HOW TO SPLIT PAYROLL IF AN EMPLOYEE DOES MORE THAN ONE JOB?
It’s possible to have an employee do multiple jobs and have their payroll put into multiple class codes. This is usually in the best interest of the company as it will result in a lower workers compensation premium. When an employer doesn’t have adequate record keeping to allow for a payroll split, usually the employee’s payroll will get placed into the highest rated class which can cost a company extra money on their workers compensation premium.
The splitting of payroll is commonly called Labor Interchange or Interchange of labor. There are certain rules regarding Interchange of Labor that will be discussed below.
In our first example let’s say you own a residential construction company. Depending on the day and the type of job your employee may do the following duties: carpentry, concrete layer and a roofer. In this scenario all of the payroll could be split between the three classes. In order to split the payroll it’s important to have proper recordkeeping. Rules do not allow for a business at audit time to estimate a percentage of time an employee did something. What the rules do allow for is on a daily or weekly basis for an employer to separate payroll. If an employer and employee were to keep track on a regular basis they could split the payroll. This can be done by job or notes on the time card. Let’s say Joe Employee spent two days preparing and pouring a driveway and then three days framing a house. Their weekly time card could should 8 hours on Monday and Tuesday under the concrete class code and on Wednesday, Thursday and Friday in the carpentry class code.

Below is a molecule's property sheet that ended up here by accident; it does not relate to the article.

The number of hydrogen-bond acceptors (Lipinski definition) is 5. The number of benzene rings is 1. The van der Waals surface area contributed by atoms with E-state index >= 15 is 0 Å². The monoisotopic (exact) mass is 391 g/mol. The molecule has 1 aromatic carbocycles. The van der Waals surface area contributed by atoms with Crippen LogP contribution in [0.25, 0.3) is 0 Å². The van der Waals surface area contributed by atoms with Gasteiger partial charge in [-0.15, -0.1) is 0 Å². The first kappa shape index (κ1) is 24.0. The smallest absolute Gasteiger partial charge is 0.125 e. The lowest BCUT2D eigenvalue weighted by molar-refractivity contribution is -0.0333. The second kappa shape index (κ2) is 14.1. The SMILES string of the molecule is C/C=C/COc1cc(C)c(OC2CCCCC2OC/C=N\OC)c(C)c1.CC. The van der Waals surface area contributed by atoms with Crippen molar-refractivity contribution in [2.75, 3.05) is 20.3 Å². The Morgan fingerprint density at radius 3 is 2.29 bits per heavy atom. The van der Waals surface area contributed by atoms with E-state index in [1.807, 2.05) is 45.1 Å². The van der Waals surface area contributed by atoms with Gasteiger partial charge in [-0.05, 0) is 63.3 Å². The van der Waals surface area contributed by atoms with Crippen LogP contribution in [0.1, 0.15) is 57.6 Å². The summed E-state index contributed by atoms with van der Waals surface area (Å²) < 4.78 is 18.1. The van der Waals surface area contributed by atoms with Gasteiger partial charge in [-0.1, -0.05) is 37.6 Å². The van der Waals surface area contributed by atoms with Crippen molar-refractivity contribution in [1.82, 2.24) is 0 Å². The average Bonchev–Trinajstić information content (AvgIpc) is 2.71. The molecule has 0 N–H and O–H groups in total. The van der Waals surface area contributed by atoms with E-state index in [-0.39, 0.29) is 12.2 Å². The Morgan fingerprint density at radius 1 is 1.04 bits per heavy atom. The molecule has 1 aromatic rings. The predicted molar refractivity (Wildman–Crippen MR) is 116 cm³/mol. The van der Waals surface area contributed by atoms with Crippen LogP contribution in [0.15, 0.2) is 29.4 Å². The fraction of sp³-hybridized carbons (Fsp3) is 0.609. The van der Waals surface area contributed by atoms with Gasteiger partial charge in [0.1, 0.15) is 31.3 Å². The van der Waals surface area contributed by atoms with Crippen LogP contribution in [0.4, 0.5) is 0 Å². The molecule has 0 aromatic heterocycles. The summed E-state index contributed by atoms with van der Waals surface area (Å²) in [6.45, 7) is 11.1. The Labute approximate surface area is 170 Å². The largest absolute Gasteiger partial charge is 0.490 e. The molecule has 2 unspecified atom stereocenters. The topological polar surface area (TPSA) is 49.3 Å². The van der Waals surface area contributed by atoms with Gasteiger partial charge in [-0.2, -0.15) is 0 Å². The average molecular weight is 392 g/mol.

The problem with splitting payroll is when you have an employee who’s payroll is classified in one of the Standard Exception Codes.
Standard Exception Codes
There are 4 codes called the Standard Exception Codes where payroll is not available for division.
- 8810 – Clerical Office
- 8871 – Clerical Telecommuter
- 8742 – Sales Persons
- 8871 – Automobile Salespersons
In these scenarios an auditor is not going to allow the payroll to be split for this individual between clerical and any other classification. So let’s say your company is a delivery service where you have dispatch, drivers, and a repair service. An auditor will allow the payroll to be split between Driver and Auto Maintenance but not between clerical and maintenance.
The class code for a driver is 7382 and for auto maintenance is 8385. Please note that your payroll recordkeeping when splitting class codes on an employee has to be in actual dollars and cannot be a guesstimate. If they could clock in separate or on days 1 and 2 do driving and days 3,4,5 do maintenance and you coded it that way weekly, that would be acceptable.
It’s better in some cases for your business to be somewhat vague when it comes to describing duties. We have seen where a company will say that Suzy who is the receptionist also will drive once in a while if needed in a pinch. That immediately takes 100% of Suzy’s payroll and puts in the higher rated driver class even though she may have only driven 1 or 2 times in the past year because of the standard exception rule. The rules are very clear on this. In this example it would be best if your company put that Suzy is a receptionist and nothing more….as an example.
Sometimes less is more.
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